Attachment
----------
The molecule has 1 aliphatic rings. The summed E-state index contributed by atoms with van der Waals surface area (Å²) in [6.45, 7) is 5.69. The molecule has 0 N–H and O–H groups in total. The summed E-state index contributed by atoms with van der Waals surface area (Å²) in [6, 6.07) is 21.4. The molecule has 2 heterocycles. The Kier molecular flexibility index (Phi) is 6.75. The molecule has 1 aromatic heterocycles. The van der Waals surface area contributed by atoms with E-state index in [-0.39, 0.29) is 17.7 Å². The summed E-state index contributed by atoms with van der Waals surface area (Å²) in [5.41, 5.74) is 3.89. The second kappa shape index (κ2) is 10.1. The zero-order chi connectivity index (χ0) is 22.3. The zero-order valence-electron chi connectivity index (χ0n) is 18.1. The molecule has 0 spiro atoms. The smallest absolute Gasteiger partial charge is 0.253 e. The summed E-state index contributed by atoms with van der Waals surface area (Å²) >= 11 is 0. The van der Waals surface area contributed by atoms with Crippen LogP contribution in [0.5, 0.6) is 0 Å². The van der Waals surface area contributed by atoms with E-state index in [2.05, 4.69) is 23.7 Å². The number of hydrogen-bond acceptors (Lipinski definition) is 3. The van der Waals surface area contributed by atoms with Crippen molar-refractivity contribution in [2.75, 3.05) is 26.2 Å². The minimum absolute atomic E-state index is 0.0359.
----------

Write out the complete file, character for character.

The molecule has 1 aliphatic rings. The summed E-state index contributed by atoms with van der Waals surface area (Å²) in [6.45, 7) is 5.69. The molecule has 0 N–H and O–H groups in total. The summed E-state index contributed by atoms with van der Waals surface area (Å²) in [6, 6.07) is 21.4. The molecule has 2 heterocycles. The Kier molecular flexibility index (Phi) is 6.75. The molecule has 1 aromatic heterocycles. The van der Waals surface area contributed by atoms with E-state index in [-0.39, 0.29) is 17.7 Å². The summed E-state index contributed by atoms with van der Waals surface area (Å²) in [5.41, 5.74) is 3.89. The second kappa shape index (κ2) is 10.1. The zero-order chi connectivity index (χ0) is 22.3. The zero-order valence-electron chi connectivity index (χ0n) is 18.1. The molecule has 0 spiro atoms. The smallest absolute Gasteiger partial charge is 0.253 e. The summed E-state index contributed by atoms with van der Waals surface area (Å²) >= 11 is 0. The van der Waals surface area contributed by atoms with Crippen LogP contribution in [0.5, 0.6) is 0 Å². The van der Waals surface area contributed by atoms with E-state index in [2.05, 4.69) is 23.7 Å². The number of hydrogen-bond acceptors (Lipinski definition) is 3. The van der Waals surface area contributed by atoms with Crippen molar-refractivity contribution in [2.75, 3.05) is 26.2 Å². The minimum absolute atomic E-state index is 0.0359.